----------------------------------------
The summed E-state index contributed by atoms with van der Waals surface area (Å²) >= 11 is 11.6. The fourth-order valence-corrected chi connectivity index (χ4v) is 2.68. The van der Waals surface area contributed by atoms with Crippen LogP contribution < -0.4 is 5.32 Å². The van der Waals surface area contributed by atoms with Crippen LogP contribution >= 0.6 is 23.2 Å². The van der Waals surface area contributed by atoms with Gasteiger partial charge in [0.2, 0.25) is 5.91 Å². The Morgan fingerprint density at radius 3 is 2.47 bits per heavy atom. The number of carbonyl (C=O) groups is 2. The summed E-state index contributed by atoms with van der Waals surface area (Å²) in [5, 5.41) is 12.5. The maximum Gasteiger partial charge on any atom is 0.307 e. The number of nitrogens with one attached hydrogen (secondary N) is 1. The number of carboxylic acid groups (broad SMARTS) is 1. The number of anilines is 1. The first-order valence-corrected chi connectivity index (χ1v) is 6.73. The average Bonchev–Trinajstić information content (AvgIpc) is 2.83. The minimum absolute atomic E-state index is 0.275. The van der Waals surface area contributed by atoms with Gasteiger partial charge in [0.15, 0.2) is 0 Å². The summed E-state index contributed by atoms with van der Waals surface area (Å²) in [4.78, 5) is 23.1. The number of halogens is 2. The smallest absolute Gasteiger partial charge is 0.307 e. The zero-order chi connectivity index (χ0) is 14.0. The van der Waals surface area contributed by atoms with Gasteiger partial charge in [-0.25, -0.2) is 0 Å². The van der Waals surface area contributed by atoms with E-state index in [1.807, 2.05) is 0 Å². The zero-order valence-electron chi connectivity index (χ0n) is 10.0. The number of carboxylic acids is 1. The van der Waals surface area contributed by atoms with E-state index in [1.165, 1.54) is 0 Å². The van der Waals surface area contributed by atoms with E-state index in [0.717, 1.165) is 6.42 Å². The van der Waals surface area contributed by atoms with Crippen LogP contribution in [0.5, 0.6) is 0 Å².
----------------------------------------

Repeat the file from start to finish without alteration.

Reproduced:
The summed E-state index contributed by atoms with van der Waals surface area (Å²) >= 11 is 11.6. The fourth-order valence-corrected chi connectivity index (χ4v) is 2.68. The van der Waals surface area contributed by atoms with Crippen LogP contribution < -0.4 is 5.32 Å². The van der Waals surface area contributed by atoms with Crippen LogP contribution >= 0.6 is 23.2 Å². The van der Waals surface area contributed by atoms with Gasteiger partial charge in [0.2, 0.25) is 5.91 Å². The Morgan fingerprint density at radius 3 is 2.47 bits per heavy atom. The number of carbonyl (C=O) groups is 2. The summed E-state index contributed by atoms with van der Waals surface area (Å²) in [5, 5.41) is 12.5. The maximum Gasteiger partial charge on any atom is 0.307 e. The number of nitrogens with one attached hydrogen (secondary N) is 1. The number of carboxylic acid groups (broad SMARTS) is 1. The number of anilines is 1. The first-order valence-corrected chi connectivity index (χ1v) is 6.73. The average Bonchev–Trinajstić information content (AvgIpc) is 2.83. The minimum absolute atomic E-state index is 0.275. The van der Waals surface area contributed by atoms with Gasteiger partial charge in [0.15, 0.2) is 0 Å². The summed E-state index contributed by atoms with van der Waals surface area (Å²) in [4.78, 5) is 23.1. The number of halogens is 2. The smallest absolute Gasteiger partial charge is 0.307 e. The zero-order chi connectivity index (χ0) is 14.0. The van der Waals surface area contributed by atoms with Gasteiger partial charge in [-0.25, -0.2) is 0 Å². The van der Waals surface area contributed by atoms with E-state index in [1.807, 2.05) is 0 Å². The zero-order valence-electron chi connectivity index (χ0n) is 10.0. The number of carboxylic acids is 1. The van der Waals surface area contributed by atoms with E-state index in [1.165, 1.54) is 0 Å². The van der Waals surface area contributed by atoms with E-state index in [0.717, 1.165) is 6.42 Å². The van der Waals surface area contributed by atoms with Crippen LogP contribution in [0.5, 0.6) is 0 Å².